If you are familiar with all my product and course reviews you know I always conclude with marking in several categories and giving my final score. As always, these views are strictly my own and impartial and East Berkshire has had no input and I have not received any remuneration for my thoughts.
Course Layout - As I've mentioned, East Berkshire has been a bit of a hidden gem and has sat there in plain view since I moved to the Bracknell area of Berkshire over three decades ago. It is a beautiful layout and although not long compared to some of the more modern courses, it is a thinking golfers course. The long par fours, of which there are many over 400 yards are a challenge without feeling like a slog. There is only one par five, which is relatively short at 495 yards off the whites. Only one par three is over two hundred yards but all of them ask their own questions.
The course does undulate a little in places but it couldn't be considered a hard walk. We played in the middle of June with the thermometer touching 30 degrees and while it was hot and humid I didn't feel overly fatigued at the end of the round.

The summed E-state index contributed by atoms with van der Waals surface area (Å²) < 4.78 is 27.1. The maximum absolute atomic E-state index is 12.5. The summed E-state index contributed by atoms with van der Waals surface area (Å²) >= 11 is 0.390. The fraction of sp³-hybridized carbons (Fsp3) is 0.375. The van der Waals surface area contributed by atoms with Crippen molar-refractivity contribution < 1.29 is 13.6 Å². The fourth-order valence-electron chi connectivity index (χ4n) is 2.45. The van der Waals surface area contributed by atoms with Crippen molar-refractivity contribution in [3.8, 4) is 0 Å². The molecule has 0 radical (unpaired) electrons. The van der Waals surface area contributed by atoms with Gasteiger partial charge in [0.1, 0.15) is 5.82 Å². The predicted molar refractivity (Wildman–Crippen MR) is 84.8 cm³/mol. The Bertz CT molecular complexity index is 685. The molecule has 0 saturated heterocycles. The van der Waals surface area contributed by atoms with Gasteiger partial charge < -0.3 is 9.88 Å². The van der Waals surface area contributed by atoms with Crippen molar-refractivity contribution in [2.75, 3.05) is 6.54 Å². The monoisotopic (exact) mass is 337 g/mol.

The layout flows nicely and there isn't too many overly long walks from green to tee. The greens are large in places but not like the modern green complexes on many newer courses.
The layout has a very old fashioned feel to it and is perhaps an epitome of the club as a whole. It is one take requires guile and in places playing a few times to discover the nuances and a strategy to navigate your ball around successfully but it is none the worse for this. 8.5/10
Course Condition - What can I say? A hidden gem on my doorstep and one that was in magnificent condition throughout. As I've mentioned it isn't a long course but the tees, fairways, bunkers and greens were all in top order. In fact I'll go as far as to say the greens were the best I've played on all season. They were covered in an even swathe and were quick. Lightening quick. They were also very true and so while the speed was tricky to deal with initially, if you picked your line the ball didn't deviate from it.